“Research is a waste of time – get on with the writing” ?
I spotted the headline on the cover of ‘Writer’s Forum’.
If you are like me, you will have read that line and bristled at the idea that all that precious research you have clocked up, might be classed as a waste of time.
I read the article and of course, Jenny Colgan was not saying that all research is useless, rather, her argument was that we are all in danger of getting bogged down in the research at the expense of the writing at times.
Never has this been more true than this week.
In a bid to bring you a post about the great (or great, great) grandmother of mine who was governess to the first or possibly the last white Raja of Sarawak, I was determined to track down some family history to verify it.
Few things ignite a child’s imagination as much as hearing that your great grandmother was once governess to the children of the Third White Raja of Sarawak.
Just hearing those words conjures up an era of glittering Rajas and turbans and flowing dresses. (I am thinking “The King and I” with Deborah Kerr here).
Such a tantalizing snippet of information is sure to re-awaken interest when that child has cause to remember it in later life as I have done.
Yet, establishing exactly when my great grandmother took up this position proved to be more difficult than first thought. My family, being much depleted, do not remember the entire story though my mother can furnish me with a few facts (she remembers her grandmother receiving letters from the Raja’s children, well into her old age) and my sister tells me she used to have some of those letters but that my father threw them away when clearing the garage out where she had stored them all those years ago.
Do any others exist?
Without any letters, I turned to the family tree and searched for names and dates that might match. I trawled through passenger lists and censuses to pinpoint the whereabouts of the great, great grandmother whom I know to have been born in Jamaica and her daughter, known to have received the letters from the three daughters of the third White Raja. Their story is intriguing and even without hearing about my own relative’s part in it, I am persuaded to delve deeper.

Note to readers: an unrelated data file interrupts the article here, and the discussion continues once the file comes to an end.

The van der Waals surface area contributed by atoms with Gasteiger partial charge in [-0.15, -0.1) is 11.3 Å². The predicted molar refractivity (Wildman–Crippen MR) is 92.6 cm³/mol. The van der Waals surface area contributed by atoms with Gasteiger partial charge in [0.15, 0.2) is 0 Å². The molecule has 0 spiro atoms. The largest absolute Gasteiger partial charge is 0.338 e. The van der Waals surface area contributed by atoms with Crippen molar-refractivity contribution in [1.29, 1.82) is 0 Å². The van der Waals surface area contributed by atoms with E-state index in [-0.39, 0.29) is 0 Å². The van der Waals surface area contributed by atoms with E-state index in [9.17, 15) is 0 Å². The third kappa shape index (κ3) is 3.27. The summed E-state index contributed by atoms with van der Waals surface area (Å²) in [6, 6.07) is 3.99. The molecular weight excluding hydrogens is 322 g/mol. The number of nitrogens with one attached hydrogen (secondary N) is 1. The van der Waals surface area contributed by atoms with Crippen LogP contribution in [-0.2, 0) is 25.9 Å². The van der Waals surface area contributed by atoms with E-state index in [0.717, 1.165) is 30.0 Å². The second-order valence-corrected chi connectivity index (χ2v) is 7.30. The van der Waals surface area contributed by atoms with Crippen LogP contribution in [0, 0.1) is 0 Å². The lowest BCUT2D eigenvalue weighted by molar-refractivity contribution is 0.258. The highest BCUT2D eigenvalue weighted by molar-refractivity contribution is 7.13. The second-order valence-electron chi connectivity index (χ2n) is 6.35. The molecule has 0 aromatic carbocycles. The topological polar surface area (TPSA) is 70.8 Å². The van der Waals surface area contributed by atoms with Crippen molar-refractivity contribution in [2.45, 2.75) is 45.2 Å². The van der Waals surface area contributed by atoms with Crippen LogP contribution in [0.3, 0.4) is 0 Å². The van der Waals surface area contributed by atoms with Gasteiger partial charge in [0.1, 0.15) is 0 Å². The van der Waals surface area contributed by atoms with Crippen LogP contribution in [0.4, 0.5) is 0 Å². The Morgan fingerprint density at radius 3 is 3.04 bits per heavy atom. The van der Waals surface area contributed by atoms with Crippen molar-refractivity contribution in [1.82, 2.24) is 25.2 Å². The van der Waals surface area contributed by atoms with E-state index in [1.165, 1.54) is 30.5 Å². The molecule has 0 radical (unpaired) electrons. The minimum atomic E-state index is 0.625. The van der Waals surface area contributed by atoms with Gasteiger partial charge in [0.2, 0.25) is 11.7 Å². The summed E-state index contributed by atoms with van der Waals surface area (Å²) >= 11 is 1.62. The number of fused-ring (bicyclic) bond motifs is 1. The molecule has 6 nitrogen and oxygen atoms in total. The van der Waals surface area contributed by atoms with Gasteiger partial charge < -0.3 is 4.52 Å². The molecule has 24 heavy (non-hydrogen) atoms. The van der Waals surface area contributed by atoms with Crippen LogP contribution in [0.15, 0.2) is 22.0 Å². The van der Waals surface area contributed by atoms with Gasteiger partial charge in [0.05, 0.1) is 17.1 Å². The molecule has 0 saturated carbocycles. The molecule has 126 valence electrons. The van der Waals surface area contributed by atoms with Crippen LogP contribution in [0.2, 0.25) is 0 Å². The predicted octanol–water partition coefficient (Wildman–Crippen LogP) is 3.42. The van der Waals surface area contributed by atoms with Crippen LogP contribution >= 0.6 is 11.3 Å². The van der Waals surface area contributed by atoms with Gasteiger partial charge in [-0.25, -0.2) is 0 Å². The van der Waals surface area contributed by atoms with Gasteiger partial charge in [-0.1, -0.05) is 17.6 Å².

I think that family archives might throw up more information but to date I have uncovered some other gems of totally unconnected literary worth that need following up – where will it all end?
My week has been spent in research as well as in dealing with the ongoing support arrangements for my nephew who has Asperger’s Syndrome. Between writing emails about care teams, support teams, solicitors and trust funds, I have been writing emails about missing relatives, misspelt records and ploughing through criminal registers (well, you never know).
Have I written anything? No.
Have I had ideas for writing something?
What have I done with those ideas?
Why, I have researched them!
So, today, I am putting all research on hold and am writing.
I am reminded of my second daughter when she was just a toddler, who used to spend an inordinate amount of time planning what she was going to do. She would get all her dolls out and arrange them on the floor in a line. She would talk about this as she did it. After a time, she would tell me what she was going to do next, get the teddies out, arrange her tea set on the coffee table, she was going to make some pretend cakes in a minute; she would spend the entire morning planning the things she was going to do once everything was set up.
I would watch it all with a smile, knowing what would come next. Before she had begun to play the game, she would survey everything with a satisfied sigh before curling up on the sofa and falling asleep.
I fear I have reached that stage. One more piece of research and I will just curl up in a chair and sleep, under the false impression that my work is done.
No one can deny that a certain amount of research is necessary when trying to validate facts but sometimes, wouldn’t it be fun just to make it all up? Oh, but hey, that’s what we writers of fiction do anyway isn’t it?
It is doubtful that my relative would have actually dressed in the splendid costumes that Deborah Kerr wore in ‘The King and I’. Indeed, the Third White Raja reigned from 1917 – 1946 and it is his three daughters who appear to have kept up a correspondence with her.
As facts and figures continue to baffle me, perhaps I will throw caution to the wind and write the story inspired by the facts I do know, using artistic license to fill in the gaps.
But hang on a minute – wasn’t Oscar Wilde, along with other actors and literary figures of the time, a regular visitor to the Raja’s London home? Is it not, therefore, conceivable that my ancestor has taken tea with the great man? How did she travel to Sarawak? Was she already in Jamaica or did she travel from Scotland – the place that the family returned to in the late 1980s? Questions demand answers and though I could write this piece and clothe it with imagined facts, I am again drawn to what actually happened.
Goodness, I will just have to research further – I am opening a Pandora’s box to be sure!